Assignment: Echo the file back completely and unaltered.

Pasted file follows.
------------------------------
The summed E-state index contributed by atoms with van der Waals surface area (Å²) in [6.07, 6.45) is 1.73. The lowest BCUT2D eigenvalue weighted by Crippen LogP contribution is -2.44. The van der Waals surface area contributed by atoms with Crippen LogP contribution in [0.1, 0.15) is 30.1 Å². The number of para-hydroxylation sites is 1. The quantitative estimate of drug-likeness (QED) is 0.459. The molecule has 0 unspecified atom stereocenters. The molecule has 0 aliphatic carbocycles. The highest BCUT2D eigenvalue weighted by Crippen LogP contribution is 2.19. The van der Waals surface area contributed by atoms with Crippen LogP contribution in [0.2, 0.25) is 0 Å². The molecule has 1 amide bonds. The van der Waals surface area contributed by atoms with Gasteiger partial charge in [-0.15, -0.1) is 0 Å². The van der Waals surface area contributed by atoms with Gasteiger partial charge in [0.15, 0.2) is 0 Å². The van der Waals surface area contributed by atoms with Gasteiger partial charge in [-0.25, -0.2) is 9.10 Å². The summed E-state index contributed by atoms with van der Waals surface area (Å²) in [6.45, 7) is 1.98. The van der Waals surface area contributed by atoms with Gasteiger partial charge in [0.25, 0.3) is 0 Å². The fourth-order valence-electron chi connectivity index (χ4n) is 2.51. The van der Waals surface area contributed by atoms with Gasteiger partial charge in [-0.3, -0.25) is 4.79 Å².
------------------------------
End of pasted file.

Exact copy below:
The summed E-state index contributed by atoms with van der Waals surface area (Å²) in [6.07, 6.45) is 1.73. The lowest BCUT2D eigenvalue weighted by Crippen LogP contribution is -2.44. The van der Waals surface area contributed by atoms with Crippen LogP contribution in [0.1, 0.15) is 30.1 Å². The number of para-hydroxylation sites is 1. The quantitative estimate of drug-likeness (QED) is 0.459. The molecule has 0 unspecified atom stereocenters. The molecule has 0 aliphatic carbocycles. The highest BCUT2D eigenvalue weighted by Crippen LogP contribution is 2.19. The van der Waals surface area contributed by atoms with Crippen LogP contribution in [0.2, 0.25) is 0 Å². The molecule has 1 amide bonds. The van der Waals surface area contributed by atoms with Gasteiger partial charge in [-0.15, -0.1) is 0 Å². The van der Waals surface area contributed by atoms with Gasteiger partial charge in [0.15, 0.2) is 0 Å². The van der Waals surface area contributed by atoms with Gasteiger partial charge in [-0.25, -0.2) is 9.10 Å². The summed E-state index contributed by atoms with van der Waals surface area (Å²) in [6.45, 7) is 1.98. The van der Waals surface area contributed by atoms with Gasteiger partial charge in [0.25, 0.3) is 0 Å². The fourth-order valence-electron chi connectivity index (χ4n) is 2.51. The van der Waals surface area contributed by atoms with Gasteiger partial charge in [-0.3, -0.25) is 4.79 Å².